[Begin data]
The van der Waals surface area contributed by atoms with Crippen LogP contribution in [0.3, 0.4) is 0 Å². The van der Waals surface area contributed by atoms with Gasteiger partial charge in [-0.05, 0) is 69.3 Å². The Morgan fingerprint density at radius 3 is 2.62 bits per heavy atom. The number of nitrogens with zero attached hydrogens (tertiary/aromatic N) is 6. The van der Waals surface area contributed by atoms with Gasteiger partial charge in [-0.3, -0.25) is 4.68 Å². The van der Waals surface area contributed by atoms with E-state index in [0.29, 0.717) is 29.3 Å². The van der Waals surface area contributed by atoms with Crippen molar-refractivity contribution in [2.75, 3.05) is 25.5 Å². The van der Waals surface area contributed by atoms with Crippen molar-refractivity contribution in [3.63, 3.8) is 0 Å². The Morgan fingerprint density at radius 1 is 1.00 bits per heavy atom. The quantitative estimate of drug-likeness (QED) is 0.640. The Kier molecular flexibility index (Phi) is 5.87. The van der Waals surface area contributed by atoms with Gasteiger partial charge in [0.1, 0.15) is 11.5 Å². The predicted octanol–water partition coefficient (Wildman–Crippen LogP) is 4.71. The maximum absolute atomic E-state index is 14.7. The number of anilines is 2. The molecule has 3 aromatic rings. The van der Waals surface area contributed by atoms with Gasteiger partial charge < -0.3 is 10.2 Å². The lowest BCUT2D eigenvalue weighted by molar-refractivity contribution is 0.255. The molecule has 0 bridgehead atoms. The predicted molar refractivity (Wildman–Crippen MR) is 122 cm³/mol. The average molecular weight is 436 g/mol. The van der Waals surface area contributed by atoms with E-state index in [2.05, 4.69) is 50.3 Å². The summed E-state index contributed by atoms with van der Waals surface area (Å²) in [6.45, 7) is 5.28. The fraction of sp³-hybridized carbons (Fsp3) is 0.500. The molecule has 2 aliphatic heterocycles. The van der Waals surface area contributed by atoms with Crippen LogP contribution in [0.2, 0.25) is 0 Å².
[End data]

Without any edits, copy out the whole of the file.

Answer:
The van der Waals surface area contributed by atoms with Crippen LogP contribution in [0.3, 0.4) is 0 Å². The van der Waals surface area contributed by atoms with Gasteiger partial charge in [-0.05, 0) is 69.3 Å². The Morgan fingerprint density at radius 3 is 2.62 bits per heavy atom. The number of nitrogens with zero attached hydrogens (tertiary/aromatic N) is 6. The van der Waals surface area contributed by atoms with Gasteiger partial charge in [-0.3, -0.25) is 4.68 Å². The van der Waals surface area contributed by atoms with E-state index in [0.29, 0.717) is 29.3 Å². The van der Waals surface area contributed by atoms with Crippen molar-refractivity contribution in [2.75, 3.05) is 25.5 Å². The van der Waals surface area contributed by atoms with Crippen molar-refractivity contribution in [3.63, 3.8) is 0 Å². The Morgan fingerprint density at radius 1 is 1.00 bits per heavy atom. The quantitative estimate of drug-likeness (QED) is 0.640. The Kier molecular flexibility index (Phi) is 5.87. The van der Waals surface area contributed by atoms with Gasteiger partial charge in [0.1, 0.15) is 11.5 Å². The predicted octanol–water partition coefficient (Wildman–Crippen LogP) is 4.71. The maximum absolute atomic E-state index is 14.7. The number of anilines is 2. The molecule has 3 aromatic rings. The van der Waals surface area contributed by atoms with Gasteiger partial charge < -0.3 is 10.2 Å². The lowest BCUT2D eigenvalue weighted by molar-refractivity contribution is 0.255. The molecule has 0 bridgehead atoms. The predicted molar refractivity (Wildman–Crippen MR) is 122 cm³/mol. The average molecular weight is 436 g/mol. The van der Waals surface area contributed by atoms with E-state index in [2.05, 4.69) is 50.3 Å². The summed E-state index contributed by atoms with van der Waals surface area (Å²) in [6.45, 7) is 5.28. The fraction of sp³-hybridized carbons (Fsp3) is 0.500. The molecule has 2 aliphatic heterocycles. The van der Waals surface area contributed by atoms with Crippen LogP contribution in [0.2, 0.25) is 0 Å².